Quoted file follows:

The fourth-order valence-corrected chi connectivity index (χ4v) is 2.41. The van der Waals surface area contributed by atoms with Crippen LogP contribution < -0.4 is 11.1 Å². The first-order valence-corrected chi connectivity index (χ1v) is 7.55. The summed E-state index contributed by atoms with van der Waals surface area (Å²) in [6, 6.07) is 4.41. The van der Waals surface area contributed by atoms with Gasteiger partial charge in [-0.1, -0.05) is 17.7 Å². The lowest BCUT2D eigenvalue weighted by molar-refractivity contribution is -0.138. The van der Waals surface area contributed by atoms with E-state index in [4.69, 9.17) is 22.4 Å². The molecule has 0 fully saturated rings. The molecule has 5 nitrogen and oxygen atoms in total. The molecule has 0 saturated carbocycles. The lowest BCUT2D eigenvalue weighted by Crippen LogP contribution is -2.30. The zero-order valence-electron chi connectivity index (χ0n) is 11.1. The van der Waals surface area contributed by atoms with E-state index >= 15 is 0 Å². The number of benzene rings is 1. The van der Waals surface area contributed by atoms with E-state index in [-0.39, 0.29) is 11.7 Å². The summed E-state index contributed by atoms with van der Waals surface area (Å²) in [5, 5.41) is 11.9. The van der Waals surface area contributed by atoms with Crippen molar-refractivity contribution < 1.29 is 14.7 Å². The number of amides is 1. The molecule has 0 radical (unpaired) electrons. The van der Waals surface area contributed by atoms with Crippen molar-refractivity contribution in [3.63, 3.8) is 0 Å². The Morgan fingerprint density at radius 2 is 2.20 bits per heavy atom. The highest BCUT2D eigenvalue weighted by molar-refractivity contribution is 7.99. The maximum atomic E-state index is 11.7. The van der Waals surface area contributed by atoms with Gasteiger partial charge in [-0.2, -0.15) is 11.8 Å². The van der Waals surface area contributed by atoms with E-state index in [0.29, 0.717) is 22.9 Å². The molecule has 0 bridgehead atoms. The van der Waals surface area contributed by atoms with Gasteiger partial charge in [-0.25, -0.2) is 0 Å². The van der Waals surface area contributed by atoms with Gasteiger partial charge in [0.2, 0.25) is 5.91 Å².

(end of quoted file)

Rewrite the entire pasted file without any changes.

The fourth-order valence-corrected chi connectivity index (χ4v) is 2.41. The van der Waals surface area contributed by atoms with Crippen LogP contribution < -0.4 is 11.1 Å². The first-order valence-corrected chi connectivity index (χ1v) is 7.55. The summed E-state index contributed by atoms with van der Waals surface area (Å²) in [6, 6.07) is 4.41. The van der Waals surface area contributed by atoms with Gasteiger partial charge in [-0.1, -0.05) is 17.7 Å². The lowest BCUT2D eigenvalue weighted by molar-refractivity contribution is -0.138. The van der Waals surface area contributed by atoms with E-state index in [4.69, 9.17) is 22.4 Å². The molecule has 0 fully saturated rings. The molecule has 5 nitrogen and oxygen atoms in total. The molecule has 0 saturated carbocycles. The lowest BCUT2D eigenvalue weighted by Crippen LogP contribution is -2.30. The zero-order valence-electron chi connectivity index (χ0n) is 11.1. The van der Waals surface area contributed by atoms with E-state index >= 15 is 0 Å². The number of benzene rings is 1. The van der Waals surface area contributed by atoms with E-state index in [-0.39, 0.29) is 11.7 Å². The summed E-state index contributed by atoms with van der Waals surface area (Å²) in [5, 5.41) is 11.9. The van der Waals surface area contributed by atoms with Crippen molar-refractivity contribution < 1.29 is 14.7 Å². The number of amides is 1. The molecule has 0 radical (unpaired) electrons. The van der Waals surface area contributed by atoms with Crippen molar-refractivity contribution in [3.63, 3.8) is 0 Å². The Morgan fingerprint density at radius 2 is 2.20 bits per heavy atom. The highest BCUT2D eigenvalue weighted by molar-refractivity contribution is 7.99. The maximum atomic E-state index is 11.7. The van der Waals surface area contributed by atoms with Gasteiger partial charge in [-0.2, -0.15) is 11.8 Å². The van der Waals surface area contributed by atoms with E-state index in [0.29, 0.717) is 22.9 Å². The molecule has 0 bridgehead atoms. The van der Waals surface area contributed by atoms with Gasteiger partial charge in [-0.25, -0.2) is 0 Å². The van der Waals surface area contributed by atoms with Gasteiger partial charge in [0.2, 0.25) is 5.91 Å².